Europe

More deaths as cold spell continues

Severe frosts and snow storms killed at least 25 people in central Europe over the weekend, mainly in Poland, as temperatures in the region dropped below -30 degrees Celsius in some places.
Snow-covered chairs along the Bosporus in Turkey on Sunday. The strait is closed to ships due to the severe weather.
Snow-covered chairs along the Bosporus in Turkey on Sunday. The strait is closed to ships due to the severe weather.PHOTO: EUROPEAN PRESSPHOTO AGENCY

WARSAW • A cold snap gripping Europe has killed 10 more people in Poland, stranded thousands in snow-covered Turkey and brought fresh misery for both migrants and the homeless.

Double-digit sub-zero temperatures have claimed more than 30 lives over the past few days, many of them migrants or homeless people found frozen to death.

Sunday was the deadliest day this winter for cold-related deaths in Poland, where temperatures have plunged to below minus 20 deg C in some regions.

On Sunday, 10 people died of cold, Poland's centre for national security said yesterday in a statement, adding that "the number of hypothermia victims has reached 65" since Nov 1.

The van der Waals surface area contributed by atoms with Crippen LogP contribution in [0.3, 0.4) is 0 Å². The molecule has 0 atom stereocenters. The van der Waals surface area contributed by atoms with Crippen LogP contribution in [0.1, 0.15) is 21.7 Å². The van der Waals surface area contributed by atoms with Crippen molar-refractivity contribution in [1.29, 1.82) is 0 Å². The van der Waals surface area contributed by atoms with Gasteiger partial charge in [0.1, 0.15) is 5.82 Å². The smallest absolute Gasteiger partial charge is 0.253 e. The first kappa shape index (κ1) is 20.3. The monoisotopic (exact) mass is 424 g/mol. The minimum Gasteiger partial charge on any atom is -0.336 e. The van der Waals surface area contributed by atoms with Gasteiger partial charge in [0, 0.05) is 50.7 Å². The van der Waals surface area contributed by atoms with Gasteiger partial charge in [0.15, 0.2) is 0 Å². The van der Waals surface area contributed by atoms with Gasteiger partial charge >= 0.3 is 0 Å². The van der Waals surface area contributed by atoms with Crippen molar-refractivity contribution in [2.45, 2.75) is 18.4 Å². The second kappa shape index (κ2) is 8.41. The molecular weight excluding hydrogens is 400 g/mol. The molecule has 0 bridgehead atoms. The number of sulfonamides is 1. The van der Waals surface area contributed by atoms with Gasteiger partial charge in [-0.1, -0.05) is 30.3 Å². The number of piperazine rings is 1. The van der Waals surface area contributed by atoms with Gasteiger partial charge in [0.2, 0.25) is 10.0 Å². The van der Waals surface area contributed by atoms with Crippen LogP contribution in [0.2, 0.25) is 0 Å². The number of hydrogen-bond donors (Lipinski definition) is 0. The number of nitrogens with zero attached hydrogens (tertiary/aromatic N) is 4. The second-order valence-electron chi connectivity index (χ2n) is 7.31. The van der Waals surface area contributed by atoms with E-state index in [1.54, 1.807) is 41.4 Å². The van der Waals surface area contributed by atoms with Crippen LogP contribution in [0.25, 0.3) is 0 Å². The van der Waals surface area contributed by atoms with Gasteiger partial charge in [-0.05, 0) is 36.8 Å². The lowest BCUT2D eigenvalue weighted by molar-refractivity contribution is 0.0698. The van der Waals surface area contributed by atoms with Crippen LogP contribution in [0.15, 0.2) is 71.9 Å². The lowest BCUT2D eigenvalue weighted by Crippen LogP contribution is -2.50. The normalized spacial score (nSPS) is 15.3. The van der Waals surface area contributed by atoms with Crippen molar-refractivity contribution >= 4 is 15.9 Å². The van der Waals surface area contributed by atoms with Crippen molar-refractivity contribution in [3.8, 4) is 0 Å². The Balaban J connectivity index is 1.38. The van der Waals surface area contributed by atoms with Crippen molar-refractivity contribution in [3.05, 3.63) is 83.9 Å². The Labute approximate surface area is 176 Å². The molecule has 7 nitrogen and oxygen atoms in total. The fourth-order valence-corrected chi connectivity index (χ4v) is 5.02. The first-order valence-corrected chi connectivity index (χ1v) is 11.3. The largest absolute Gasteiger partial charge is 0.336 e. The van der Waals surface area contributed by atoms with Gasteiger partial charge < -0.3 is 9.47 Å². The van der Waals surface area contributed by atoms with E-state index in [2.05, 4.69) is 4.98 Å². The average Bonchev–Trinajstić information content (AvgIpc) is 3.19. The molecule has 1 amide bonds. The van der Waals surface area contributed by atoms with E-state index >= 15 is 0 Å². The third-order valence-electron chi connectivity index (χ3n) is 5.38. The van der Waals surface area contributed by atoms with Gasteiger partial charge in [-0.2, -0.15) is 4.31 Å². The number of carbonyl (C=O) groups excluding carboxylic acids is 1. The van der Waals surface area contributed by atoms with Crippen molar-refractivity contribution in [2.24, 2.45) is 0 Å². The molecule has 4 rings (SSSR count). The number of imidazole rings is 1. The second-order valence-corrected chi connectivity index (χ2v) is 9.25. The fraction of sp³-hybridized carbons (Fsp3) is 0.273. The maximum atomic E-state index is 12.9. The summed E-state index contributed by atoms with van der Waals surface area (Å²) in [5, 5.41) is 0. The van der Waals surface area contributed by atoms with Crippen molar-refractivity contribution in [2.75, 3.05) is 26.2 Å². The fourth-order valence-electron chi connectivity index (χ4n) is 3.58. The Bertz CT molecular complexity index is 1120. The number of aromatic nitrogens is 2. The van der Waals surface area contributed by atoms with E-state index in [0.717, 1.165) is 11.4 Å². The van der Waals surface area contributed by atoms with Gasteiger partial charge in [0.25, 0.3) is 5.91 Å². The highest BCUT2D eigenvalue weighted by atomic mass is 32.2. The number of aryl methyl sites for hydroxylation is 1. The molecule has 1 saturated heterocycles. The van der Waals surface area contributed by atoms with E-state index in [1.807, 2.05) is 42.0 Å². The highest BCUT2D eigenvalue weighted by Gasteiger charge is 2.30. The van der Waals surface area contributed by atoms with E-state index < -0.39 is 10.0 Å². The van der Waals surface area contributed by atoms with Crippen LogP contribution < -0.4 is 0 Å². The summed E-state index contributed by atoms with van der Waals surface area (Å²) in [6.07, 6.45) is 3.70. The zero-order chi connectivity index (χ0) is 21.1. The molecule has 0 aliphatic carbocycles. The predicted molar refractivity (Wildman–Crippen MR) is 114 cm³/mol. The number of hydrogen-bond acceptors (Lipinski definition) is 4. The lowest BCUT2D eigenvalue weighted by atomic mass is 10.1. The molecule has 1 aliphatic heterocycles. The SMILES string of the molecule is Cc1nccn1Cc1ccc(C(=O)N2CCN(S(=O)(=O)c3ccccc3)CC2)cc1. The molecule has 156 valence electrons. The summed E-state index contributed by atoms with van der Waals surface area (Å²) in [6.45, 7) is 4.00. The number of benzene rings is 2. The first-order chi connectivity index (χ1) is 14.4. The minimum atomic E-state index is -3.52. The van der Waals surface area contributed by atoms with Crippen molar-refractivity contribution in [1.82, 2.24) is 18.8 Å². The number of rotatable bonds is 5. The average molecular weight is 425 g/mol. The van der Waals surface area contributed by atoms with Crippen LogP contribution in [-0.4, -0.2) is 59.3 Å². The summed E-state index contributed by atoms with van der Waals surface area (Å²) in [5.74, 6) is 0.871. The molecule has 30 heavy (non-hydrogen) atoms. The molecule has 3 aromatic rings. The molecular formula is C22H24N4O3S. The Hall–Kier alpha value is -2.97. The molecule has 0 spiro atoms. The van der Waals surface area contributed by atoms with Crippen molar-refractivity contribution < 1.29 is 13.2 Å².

Heavy snowfall in Turkey's main city Istanbul paralysed traffic for a third straight day, with the Bosporus closed to ships and hundreds of flights cancelled.

Traffic on the Danube and Sava rivers was halted in Serbia. Scores of migrants in the capital Belgrade took shelter in a warehouse, spurning shelters provided by the government for fear they would be deported back to their countries.

Schools were closed across cities in central Siberia yesterday, but classes resumed in Moscow where the temperature rose by seven degrees to minus 20 deg C.

Greece and Italy have also seen fierce cold weather over the past week and several migrants there have died of hypothermia.

AGENCE FRANCE-PRESSE

A version of this article appeared in the print edition of The Straits Times on January 10, 2017, with the headline 'More deaths as cold spell continues'. Print Edition | Subscribe